With Downloads In Decline, Can iTunes Adapt? : The Record Digital downloads of iTunes fell sharply in 2014, as consumers abandoned Apple's music store in favor of cheap, easy-to-use subscription services.

With Downloads In Decline, Can iTunes Adapt?

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LINDA WERTHEIMER, HOST:

Apple's iTunes music service is still the market leader in music downloads, but its use is declining. Last year saw its largest drop, with music sales down nearly 14 percent. Many analysts say the decline is likely to continue this year, as fans move over to streaming services, like Spotify and Pandora or YouTube. As NPR's Laura Sydell reports, users say they're leaving iTunes because it's actually not that easy to use.

LAURA SYDELL, BYLINE: It was nearly 14 years ago to the day, January 9, 2001, that Steve Jobs first introduced iTunes. At the time, the most popular music players for computers were RealJukebox and the Windows Media Player.

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STEVE JOBS: There's something that pops out right away. They are too complex. They're really difficult to learn and use.

SYDELL: Then Jobs unveiled what was to become the most popular music software for over a decade - iTunes.

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JOBS: Because instead of having to put up with this, we're going to give you something that looks like this - really clean, really simple, far more powerful.

SYDELL: And iTunes was simple compared to everything else. For a generation of music fans, it was the place to buy music. Alexa Newsom was 13 when she purchased her first song, a few years after iTunes launched.

ALEXA NEWSOM: I downloaded this song by Liz Phair, where it's like - why can't I breathe without you?

(SOUNDBITE OF SONG, "WHY CAN'T I?")

LIZ PHAIR: (Singing) Get a load of me. Get a load of you. Walking down the street, and I hardly know you.

NEWSOM: I thought it was, like, super-cool because it was my first grown-up sounding song that I've gone after myself.

SYDELL: Newsom, now 21, is increasingly frustrated with iTunes. For example, recent upgrades moved the playlist feature around.

NEWSOM: You can still kind of go do things the old way, but you have to go out of your way to do it. And it's clearly not the way that they expect you to do it.

SYDELL: Newsom's not alone in her feelings. Jason Mosley is a web designer who specializes in user experiences. The last update of iTunes he used, version 11, had you hover over a song to bring up a temporary menu before you could take an action.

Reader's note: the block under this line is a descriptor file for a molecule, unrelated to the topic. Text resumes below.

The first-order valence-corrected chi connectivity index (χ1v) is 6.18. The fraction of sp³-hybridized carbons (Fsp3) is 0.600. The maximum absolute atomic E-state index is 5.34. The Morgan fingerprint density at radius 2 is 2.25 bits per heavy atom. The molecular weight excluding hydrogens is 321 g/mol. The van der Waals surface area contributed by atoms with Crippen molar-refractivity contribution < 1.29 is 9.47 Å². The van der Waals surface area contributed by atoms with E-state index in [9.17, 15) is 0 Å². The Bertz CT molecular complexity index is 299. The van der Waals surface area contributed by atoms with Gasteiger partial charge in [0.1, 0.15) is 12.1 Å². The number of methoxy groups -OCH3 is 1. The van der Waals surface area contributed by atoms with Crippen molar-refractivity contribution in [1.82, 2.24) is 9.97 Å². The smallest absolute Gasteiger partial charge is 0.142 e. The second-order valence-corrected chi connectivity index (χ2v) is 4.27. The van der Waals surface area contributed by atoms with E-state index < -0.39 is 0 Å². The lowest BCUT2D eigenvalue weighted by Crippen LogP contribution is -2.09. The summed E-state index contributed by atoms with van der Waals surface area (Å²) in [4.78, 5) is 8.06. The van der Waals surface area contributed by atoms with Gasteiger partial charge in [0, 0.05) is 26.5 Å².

JASON MOSLEY: And it gives you all your options. You can go start a radio station using their new radio service. You can add it to a playlist. But I was shocked to see that they had this all nested within another link. And, you know, as rule of thumb for user experience, you want less clicks to get to an action.

SYDELL: Mosley says part of Apple's problem is that the basic design is old.

MOSLEY: It was built for older things, and I think it's just kind of been added onto since then. And that's just going to make it heavy and slow. And, you know, Spotify, these new applications, they have the advantage. They are starting fresh.

SYDELL: And, of course, iTunes is more complicated because it sells movies, TV shows, and podcasts and music. Mosley now pays 10 bucks a month to use Spotify. James McQuivey, an analyst at Forrester, thinks Apple should be given credit for breaking open a new model for music with its mix of software and the iPod - the first easy-to-use MP3 player.

JAMES MCQUIVEY: The reason iTunes was adopted so well in the beginning was really not because it was great software. It was because it was connected to this hardware that was unlocking your music access and letting you take it with you on the go. And that was such a novel sensation.

SYDELL: McQuivey thinks Apple got a little overconfident.

MCQUIVEY: They dominated digital music for so long, and maybe they thought, well, this is good enough. Look, it's working for people. It's going to replace the CD. We might as well just sit on it.

SYDELL: Meanwhile, services like Spotify, Pandora, SoundCloud were perfecting a new model - one that's less dependent on hardware and more on increasingly ubiquitous and fast wireless that can access millions of songs - simple.

This past year Apple purchased Beats, which, along with its popular headphones, has a streaming service. Many think that streaming service could become part of iTunes this year. The question is whether Apple can make something that's old new again. Laura Sydell, NPR News.

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